At this point, this thermomechanical pulp can be used directly to make lower strength papers such as tissue grade products, or it can be bleached using a peroxide bleachant and used to make such products. If such a bleachant is used it would be used in the same concentrations and in the same manner as used in bleaching the thermochemical pulp. Such a bleaching would serve to further whiten the paper.
The other principal use for this thermomechanical pulp is to combine it with a batch of the foregoing thermochemical pulp to form a newsprint pulp. In such an instance, from 30% to 70% by weight (dry weight) of thermomechanical pulp is mixed with 70% to 30% by weight of the thermochemical pulp. Since the thermomechanical pulp is the lower cost pulp, it is desirable to combine as large amount of this pulp with the thermochemical pulp. The limiting factor as to the ratio of one pulp to the other is that the overall mixture must have a G.E. brightness of 55 to 60, and an opacity of 93% to 96%. Also, the pulp has to be capable of producing a newsprint having a tear strength index greater than 31.
FIG. 2 is a schematic illustration of the thermomechanical digester. The fibrous material is conveyed by a standard conveyor belt arrangement into the screw conveyor which fees the fibrous material to the screw feeder. M designates the motors which drive the screw conveyor and the screw feeder. The screw feeder feeds the fibrous material into the first tubular chamber of the digester. This digester consists of two tubes interconnected through a hot stock pulp refiner. There is a pressure drop of about 10 to 20 psia across this refiner. The pressure and temperature in each tubular chamber of the digester is provided by the steam fed into the first tubular chamber. Each tubular chamber contains a rotating feed screw which transports the fibrous material from the input end to the exit end. The separate motors M rotate each feed screw. The rotation speed of each screw will determine the residence time of the fiber in each tubular chamber. Upon exiting the second chamber of the digester, the digested fiber is refined with little or no pressure drop, and pumped to the blow tank. In the blow tank the pressure is reduced to the previaling ambiant pressure and the fiber temperature to about 100° C. The steam released in this step is recovered for reuse.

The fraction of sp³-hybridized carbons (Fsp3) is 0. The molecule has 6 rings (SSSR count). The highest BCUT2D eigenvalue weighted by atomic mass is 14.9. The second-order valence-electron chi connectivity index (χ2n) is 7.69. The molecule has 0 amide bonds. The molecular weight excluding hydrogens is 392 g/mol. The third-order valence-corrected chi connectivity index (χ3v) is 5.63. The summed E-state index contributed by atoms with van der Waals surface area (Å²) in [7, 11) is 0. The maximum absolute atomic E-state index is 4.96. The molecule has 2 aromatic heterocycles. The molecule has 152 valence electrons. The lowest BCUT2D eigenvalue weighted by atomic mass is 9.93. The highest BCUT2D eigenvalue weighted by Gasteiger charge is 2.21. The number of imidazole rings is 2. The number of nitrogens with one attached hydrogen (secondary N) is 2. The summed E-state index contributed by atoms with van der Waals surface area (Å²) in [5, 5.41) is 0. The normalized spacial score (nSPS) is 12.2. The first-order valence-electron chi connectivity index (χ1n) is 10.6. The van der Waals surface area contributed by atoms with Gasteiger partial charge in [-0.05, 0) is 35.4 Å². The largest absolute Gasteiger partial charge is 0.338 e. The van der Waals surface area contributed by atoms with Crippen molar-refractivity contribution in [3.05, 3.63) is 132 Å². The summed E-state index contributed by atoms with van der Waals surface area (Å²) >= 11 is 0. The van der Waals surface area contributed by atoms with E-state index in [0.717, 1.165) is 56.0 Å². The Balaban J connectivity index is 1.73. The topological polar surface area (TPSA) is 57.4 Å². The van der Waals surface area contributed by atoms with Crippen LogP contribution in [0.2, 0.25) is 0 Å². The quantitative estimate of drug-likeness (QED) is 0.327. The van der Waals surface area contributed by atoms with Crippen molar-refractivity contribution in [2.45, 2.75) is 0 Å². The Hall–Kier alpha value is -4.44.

A prime feature of this digester is utilizing a refiner in the transfer line between the first and second tubular chambers of the digester, and in particular the use of a 10 to 20 psia pressure drop across the refiner. The pressure drop besides providing the motive force to propel the fiber through the refiner also serves to open the fiber bundles through a rapid vaporization of some of the fiber bundle moisture content. This intermediate refining and pressure drop significantly aids in separating the fibers.
FIG. 3 is a schematic illustration of the thermochemical digester. This is essentially identical to the thermomechanical digester set forth in FIG. 2, with the differences being the provision of an inlet for cooking liquor prior to the fibrous material entering the digester and the deletion of the refiner between the tubular digestion chambers. Otherwise, the thermochemical digester is essentially the same as the thermomechanical digester.
Both the thermomechanical and thermochemical digesters use conventional pumps, piping, motors, conveyors, refiners, and the like. These need only be sized to the needs of a particular installation. The tubular digesters can be of any reasonable size. Usually these digesters are about 2 to 10 meters in length, with an internal diameter of about 0.2 to 2 meters. The walls of the various equipment and the piping should be of a strength to withstand pressures of at least 500 psia. All construction materials should be of a type suitable for use in corrosive environments.